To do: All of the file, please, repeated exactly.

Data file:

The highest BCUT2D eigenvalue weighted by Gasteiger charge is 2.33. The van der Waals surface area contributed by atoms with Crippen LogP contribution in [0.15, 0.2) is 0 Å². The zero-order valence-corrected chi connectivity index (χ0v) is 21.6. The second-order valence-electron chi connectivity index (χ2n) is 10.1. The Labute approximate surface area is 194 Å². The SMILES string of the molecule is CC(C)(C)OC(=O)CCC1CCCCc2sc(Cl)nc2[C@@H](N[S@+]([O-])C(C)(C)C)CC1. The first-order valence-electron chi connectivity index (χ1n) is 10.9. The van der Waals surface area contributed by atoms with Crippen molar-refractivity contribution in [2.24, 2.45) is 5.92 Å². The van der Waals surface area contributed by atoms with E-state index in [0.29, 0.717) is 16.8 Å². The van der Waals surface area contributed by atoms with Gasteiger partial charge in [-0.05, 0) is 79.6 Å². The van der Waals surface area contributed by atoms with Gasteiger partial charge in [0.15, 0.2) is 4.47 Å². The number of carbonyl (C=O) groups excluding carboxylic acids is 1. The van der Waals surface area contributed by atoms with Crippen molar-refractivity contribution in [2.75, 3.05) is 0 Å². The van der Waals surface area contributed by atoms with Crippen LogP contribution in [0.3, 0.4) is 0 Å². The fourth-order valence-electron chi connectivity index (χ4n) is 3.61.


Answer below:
The highest BCUT2D eigenvalue weighted by Gasteiger charge is 2.33. The van der Waals surface area contributed by atoms with Crippen LogP contribution in [0.15, 0.2) is 0 Å². The zero-order valence-corrected chi connectivity index (χ0v) is 21.6. The second-order valence-electron chi connectivity index (χ2n) is 10.1. The Labute approximate surface area is 194 Å². The SMILES string of the molecule is CC(C)(C)OC(=O)CCC1CCCCc2sc(Cl)nc2[C@@H](N[S@+]([O-])C(C)(C)C)CC1. The first-order valence-electron chi connectivity index (χ1n) is 10.9. The van der Waals surface area contributed by atoms with Crippen molar-refractivity contribution in [2.24, 2.45) is 5.92 Å². The van der Waals surface area contributed by atoms with E-state index in [0.29, 0.717) is 16.8 Å². The van der Waals surface area contributed by atoms with Gasteiger partial charge in [-0.05, 0) is 79.6 Å². The van der Waals surface area contributed by atoms with Gasteiger partial charge in [0.15, 0.2) is 4.47 Å². The number of carbonyl (C=O) groups excluding carboxylic acids is 1. The van der Waals surface area contributed by atoms with Crippen molar-refractivity contribution in [2.75, 3.05) is 0 Å². The van der Waals surface area contributed by atoms with Crippen LogP contribution in [0.3, 0.4) is 0 Å². The fourth-order valence-electron chi connectivity index (χ4n) is 3.61.